to annoy; give trouble to; pester: His little sister kept bothering him for candy.
to cause unease, anxiety, or worry in (someone): I hadn't realized how much being in a small boat bothers me until we got into choppy waters.
to take the trouble; trouble or inconvenience oneself: Don't bother to call. He has no time to bother with trifles.
something troublesome, burdensome, or annoying: Doing the laundry every week can be a terrible bother.
effort, work, or worry: Gardening takes more bother than it's worth.
a worried or perplexed state: Don't get into such a bother about small matters.
someone or something that bothers or annoys: My cousin is a perpetual bother to me.
Chiefly British. (used to express mild irritation.)
- un·both·ered, adjective
- un·both·er·ing, adjective
Dictionary.com Unabridged Based on the Random House Unabridged Dictionary, © Random House, Inc. 2024
How to use bother in a sentence
The seagulls expected to clean up the rest were also scared off, but the remaining pieces were so small that it would not have been worth the bother anyway, he added.Why the Forest Service has a manual for blowing up horse carcasses | David Roza/Task & Purpose | August 4, 2022 | Popular-Science
Musk says he wants to provide a “superintelligence layer” in the human brain to help protect us from artificial intelligence, and Zuckerberg reportedly wants users to upload their thoughts and emotions over the internet without the bother of typing.
I would go from being a charmingly eccentric bohemian to being a monstrously crass bother.
But if the goal is to not interact with people, why bother going to a bar in the first place?
A soldier asks all the men to come off the bus, but only half do, and he decides not to bother with rest.On the Bus: Ukraine’s Frontline Express Across the Battle Lines | Ted Phillips | September 8, 2014 | THE DAILY BEAST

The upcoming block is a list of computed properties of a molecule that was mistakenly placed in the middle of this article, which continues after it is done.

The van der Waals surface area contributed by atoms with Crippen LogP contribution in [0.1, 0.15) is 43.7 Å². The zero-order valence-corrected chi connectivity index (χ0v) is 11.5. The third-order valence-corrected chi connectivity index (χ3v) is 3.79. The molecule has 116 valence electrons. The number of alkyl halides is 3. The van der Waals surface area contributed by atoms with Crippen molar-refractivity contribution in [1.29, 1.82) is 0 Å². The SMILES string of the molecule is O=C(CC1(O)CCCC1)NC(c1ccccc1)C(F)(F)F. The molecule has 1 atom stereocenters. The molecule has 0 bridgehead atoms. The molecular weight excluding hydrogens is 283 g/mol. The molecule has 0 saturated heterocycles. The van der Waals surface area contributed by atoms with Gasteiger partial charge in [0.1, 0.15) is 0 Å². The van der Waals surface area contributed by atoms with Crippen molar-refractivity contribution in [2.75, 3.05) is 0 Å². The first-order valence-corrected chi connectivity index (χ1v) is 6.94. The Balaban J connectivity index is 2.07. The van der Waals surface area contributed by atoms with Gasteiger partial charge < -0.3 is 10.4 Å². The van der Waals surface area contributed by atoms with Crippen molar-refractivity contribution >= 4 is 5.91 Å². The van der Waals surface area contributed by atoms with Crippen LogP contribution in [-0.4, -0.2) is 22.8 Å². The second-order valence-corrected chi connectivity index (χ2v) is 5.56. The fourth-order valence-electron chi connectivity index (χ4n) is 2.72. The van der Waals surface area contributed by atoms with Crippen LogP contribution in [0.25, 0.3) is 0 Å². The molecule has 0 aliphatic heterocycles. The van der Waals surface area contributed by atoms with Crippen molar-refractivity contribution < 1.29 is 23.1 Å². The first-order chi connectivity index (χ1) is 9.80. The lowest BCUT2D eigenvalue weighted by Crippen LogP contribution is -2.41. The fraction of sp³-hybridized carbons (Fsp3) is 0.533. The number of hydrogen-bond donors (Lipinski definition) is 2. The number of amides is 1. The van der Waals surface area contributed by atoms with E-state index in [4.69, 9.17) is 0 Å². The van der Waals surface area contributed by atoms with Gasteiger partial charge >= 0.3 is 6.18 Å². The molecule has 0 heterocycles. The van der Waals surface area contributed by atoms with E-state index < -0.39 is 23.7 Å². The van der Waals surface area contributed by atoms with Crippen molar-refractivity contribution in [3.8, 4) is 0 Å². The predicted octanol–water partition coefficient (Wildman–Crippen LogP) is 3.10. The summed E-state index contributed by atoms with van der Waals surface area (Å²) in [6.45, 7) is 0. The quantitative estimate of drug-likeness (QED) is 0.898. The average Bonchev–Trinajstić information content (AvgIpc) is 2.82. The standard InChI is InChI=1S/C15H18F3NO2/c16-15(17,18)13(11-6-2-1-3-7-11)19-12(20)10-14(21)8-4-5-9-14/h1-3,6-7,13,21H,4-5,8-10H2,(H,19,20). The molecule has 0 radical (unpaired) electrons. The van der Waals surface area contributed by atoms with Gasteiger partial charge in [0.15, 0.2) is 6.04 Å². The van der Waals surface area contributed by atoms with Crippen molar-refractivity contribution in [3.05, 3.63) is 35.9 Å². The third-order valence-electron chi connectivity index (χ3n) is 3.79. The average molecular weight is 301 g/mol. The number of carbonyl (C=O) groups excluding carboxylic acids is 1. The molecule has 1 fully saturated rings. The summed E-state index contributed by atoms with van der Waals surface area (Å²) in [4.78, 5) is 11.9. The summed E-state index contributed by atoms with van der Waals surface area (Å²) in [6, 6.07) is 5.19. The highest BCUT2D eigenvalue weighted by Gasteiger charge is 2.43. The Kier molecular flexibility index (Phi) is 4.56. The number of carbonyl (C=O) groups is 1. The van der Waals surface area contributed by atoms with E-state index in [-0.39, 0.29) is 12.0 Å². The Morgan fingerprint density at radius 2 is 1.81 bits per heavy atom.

There are no signs of any police—why would the traffic cops bother, there is no one to fine and demand bribes from?As the Key Battle Looms, a Report from Ukraine's Front Lines | Jamie Dettmer | August 13, 2014 | THE DAILY BEAST
Since there's a near infinite number of possible exercises, Amiigo doesn't bother trying to categorize them ahead of time.
As mildly irritating as David Tseng may be, he is not someone who troubles me enough to even bother with.
But I don't suppose Weston would bother spreading the tails out when he sat down.The Soldier of the Valley | Nelson Lloyd
Great tracts of land in this part of the State are out of date, and more bother than they are worth, anywhere.Ancestors | Gertrude Atherton
Baroudi would probably never think of her as Englishmen thought of her, would never "bother about" her age.Bella Donna | Robert Hichens
He ceased to bother his brain with Bascomb and his affairs, wrapping himself completely in the noble work of the roadster.Motor Matt's "Century" Run | Stanley R. Matthews
And a drop of poteen is a wonderful thing to drive away the melancholy thoughts that haunt and bother so many of us.The Whale and the Grasshopper | Seumas O'Brien
British Dictionary definitions for bother
(tr) to give annoyance, pain, or trouble to; irritate: his bad leg is bothering him again
(tr) to trouble (a person) by repeatedly disturbing; pester: stop bothering your father!
(intr) to take the time or trouble; concern oneself: don't bother to come with me
(tr) to make (a person) alarmed or confused: the thought of her husband's return clearly bothered her
a state of worry, trouble, or confusion
a person or thing that causes fuss, trouble, or annoyance
informal a disturbance or fight; trouble (esp in the phrase a spot of bother)
mainly British an exclamation of slight annoyance
Collins English Dictionary - Complete & Unabridged 2012 Digital Edition © William Collins Sons & Co. Ltd. 1979, 1986 © HarperCollins Publishers 1998, 2000, 2003, 2005, 2006, 2007, 2009, 2012